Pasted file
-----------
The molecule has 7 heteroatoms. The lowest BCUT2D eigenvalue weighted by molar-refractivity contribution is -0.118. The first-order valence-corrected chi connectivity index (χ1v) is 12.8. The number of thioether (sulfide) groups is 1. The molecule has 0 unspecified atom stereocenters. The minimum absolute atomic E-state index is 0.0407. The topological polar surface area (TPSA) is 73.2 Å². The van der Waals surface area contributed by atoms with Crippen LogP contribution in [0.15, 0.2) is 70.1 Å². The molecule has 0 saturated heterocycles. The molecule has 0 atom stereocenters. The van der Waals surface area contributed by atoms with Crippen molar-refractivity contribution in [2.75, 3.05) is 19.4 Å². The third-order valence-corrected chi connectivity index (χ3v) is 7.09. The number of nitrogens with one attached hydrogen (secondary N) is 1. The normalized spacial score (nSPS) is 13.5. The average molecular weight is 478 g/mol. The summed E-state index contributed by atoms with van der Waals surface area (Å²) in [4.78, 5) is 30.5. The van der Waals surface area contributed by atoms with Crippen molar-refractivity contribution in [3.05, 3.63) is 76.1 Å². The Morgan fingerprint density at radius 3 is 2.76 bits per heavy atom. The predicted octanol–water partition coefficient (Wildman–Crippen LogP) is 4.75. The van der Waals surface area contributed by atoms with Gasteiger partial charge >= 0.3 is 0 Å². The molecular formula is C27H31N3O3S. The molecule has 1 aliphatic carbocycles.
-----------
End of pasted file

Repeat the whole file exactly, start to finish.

The molecule has 7 heteroatoms. The lowest BCUT2D eigenvalue weighted by molar-refractivity contribution is -0.118. The first-order valence-corrected chi connectivity index (χ1v) is 12.8. The number of thioether (sulfide) groups is 1. The molecule has 0 unspecified atom stereocenters. The minimum absolute atomic E-state index is 0.0407. The topological polar surface area (TPSA) is 73.2 Å². The van der Waals surface area contributed by atoms with Crippen LogP contribution in [0.15, 0.2) is 70.1 Å². The molecule has 0 saturated heterocycles. The molecule has 0 atom stereocenters. The van der Waals surface area contributed by atoms with Crippen molar-refractivity contribution in [2.75, 3.05) is 19.4 Å². The third-order valence-corrected chi connectivity index (χ3v) is 7.09. The number of nitrogens with one attached hydrogen (secondary N) is 1. The normalized spacial score (nSPS) is 13.5. The average molecular weight is 478 g/mol. The summed E-state index contributed by atoms with van der Waals surface area (Å²) in [4.78, 5) is 30.5. The van der Waals surface area contributed by atoms with Crippen molar-refractivity contribution in [3.05, 3.63) is 76.1 Å². The Morgan fingerprint density at radius 3 is 2.76 bits per heavy atom. The predicted octanol–water partition coefficient (Wildman–Crippen LogP) is 4.75. The van der Waals surface area contributed by atoms with Gasteiger partial charge >= 0.3 is 0 Å². The molecular formula is C27H31N3O3S. The molecule has 1 aliphatic carbocycles.